It shows the limits of China’s narrative of ‘win-win.’ Besides offering wide-ranging ‘cooperation’ in the said areas, Beijing also offered to double bilateral trade volume by 2025 compared with 2018, a target that was to be achieved through a free trade area between Beijing and the Pacific nations. As the rejection shows, China’s trade offers were not preferred over issues that could compromise these states’ own power.
In this context, the states seem to be aware of how Chinese investments elsewhere – especially, through the ambitious China-Pakistan Economic Corridor – have failed to generate the promised growth. On the contrary, these investments have turned into Chinese strings to pull to extract desired political and geopolitical interests with no direct benefits for these countries, let alone a ‘win-win’ for the people.
More than two dozen Chinese companies operating in Pakistan and producing and supplying electric power have refused to supply electricity unless paid Rs300 billion up front, for instance. This has exacerbated Pakistan’s precarious energy situation, causing major power cuts across the country and putting the newly installed Sharif government in a tricky situation.
Pakistan is far from the only example of China’s failed ‘win-win’, as I wrote previously for Asia Sentinel. The growing stockpile of failures is a lesson that is no longer hidden, nor difficult to understand for states around the world, including the Pacific islands states.
China’s rival states in the Pacific – especially, Australia – have mobilized their resources to make sure that the consequences of engaging with China are properly relayed to these states. This was the key factor in Australia’s new foreign minister Penny Wong’s hyperactive visit to the Pacific island nations.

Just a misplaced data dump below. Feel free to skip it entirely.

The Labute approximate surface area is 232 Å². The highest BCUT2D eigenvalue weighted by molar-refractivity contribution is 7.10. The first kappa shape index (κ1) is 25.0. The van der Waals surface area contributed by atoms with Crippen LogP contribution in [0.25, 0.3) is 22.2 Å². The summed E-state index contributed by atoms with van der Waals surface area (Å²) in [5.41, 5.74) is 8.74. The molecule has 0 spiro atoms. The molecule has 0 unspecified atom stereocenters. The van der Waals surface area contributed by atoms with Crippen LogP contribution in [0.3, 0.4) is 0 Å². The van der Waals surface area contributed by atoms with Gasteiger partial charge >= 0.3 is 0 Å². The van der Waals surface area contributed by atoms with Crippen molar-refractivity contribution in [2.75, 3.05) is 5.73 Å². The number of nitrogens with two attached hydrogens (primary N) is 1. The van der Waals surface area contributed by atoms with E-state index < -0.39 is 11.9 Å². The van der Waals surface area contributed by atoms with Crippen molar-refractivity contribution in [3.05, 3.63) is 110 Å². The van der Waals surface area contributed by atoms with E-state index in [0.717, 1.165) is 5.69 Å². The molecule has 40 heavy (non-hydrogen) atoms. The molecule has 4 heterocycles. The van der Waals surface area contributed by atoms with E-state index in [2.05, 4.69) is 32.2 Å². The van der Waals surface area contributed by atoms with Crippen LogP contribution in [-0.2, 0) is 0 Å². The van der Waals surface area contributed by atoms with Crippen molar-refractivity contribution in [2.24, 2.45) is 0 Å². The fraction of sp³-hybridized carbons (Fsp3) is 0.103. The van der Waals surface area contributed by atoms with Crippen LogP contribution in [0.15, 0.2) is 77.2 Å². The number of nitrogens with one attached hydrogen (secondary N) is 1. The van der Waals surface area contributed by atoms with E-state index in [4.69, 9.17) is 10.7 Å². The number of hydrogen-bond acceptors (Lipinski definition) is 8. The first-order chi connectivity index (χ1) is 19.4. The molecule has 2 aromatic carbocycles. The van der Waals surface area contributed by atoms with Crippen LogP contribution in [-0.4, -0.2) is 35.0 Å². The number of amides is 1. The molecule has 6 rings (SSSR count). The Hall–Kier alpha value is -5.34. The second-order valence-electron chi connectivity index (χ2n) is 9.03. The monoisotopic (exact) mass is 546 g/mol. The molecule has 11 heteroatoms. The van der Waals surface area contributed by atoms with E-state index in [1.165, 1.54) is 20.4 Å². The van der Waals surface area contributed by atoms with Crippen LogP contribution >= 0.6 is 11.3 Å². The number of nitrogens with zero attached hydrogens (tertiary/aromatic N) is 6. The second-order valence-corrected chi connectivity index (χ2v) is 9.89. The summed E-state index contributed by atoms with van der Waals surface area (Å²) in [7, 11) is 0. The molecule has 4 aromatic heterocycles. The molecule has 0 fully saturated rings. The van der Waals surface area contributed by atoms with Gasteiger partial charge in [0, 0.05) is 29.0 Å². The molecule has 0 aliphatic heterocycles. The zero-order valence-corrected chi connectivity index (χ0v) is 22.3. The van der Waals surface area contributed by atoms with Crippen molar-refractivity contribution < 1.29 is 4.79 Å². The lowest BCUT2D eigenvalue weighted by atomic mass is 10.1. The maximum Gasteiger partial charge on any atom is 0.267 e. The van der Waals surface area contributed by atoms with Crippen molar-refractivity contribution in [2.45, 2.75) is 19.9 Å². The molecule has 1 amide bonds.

In her address to the Pacific Forum, Wong specifically emphasized Australia’s resolve to treat “Pacific priorities and institutions” with respect and that Australia’s engagement does not come with strings, adding that “we will listen and we will hear you – your ideas about how we can face our shared challenges and achieve our shared aspirations together.”
This so-called ‘string-less’ politics is being supplemented by the US’ newly announced Indo-Pacific Economic Framework, an economic component of US engagement with a region that it has been trying to pivot to since the Obama administration.
Although this framework does not include Pacific islands, there is no denying that an increasing US presence in the Pacific comes very specifically as a direct counterweight to China, which means an additional option for these states to diversify their economic policies in ways that leave minimum room for China to maneuver, expand and unilaterally dominate the region.
On the contrary, China’s failure to expand its influence is an opportunity for the US and its allies to build on and expand their influence. Wong’s visit signified precisely that.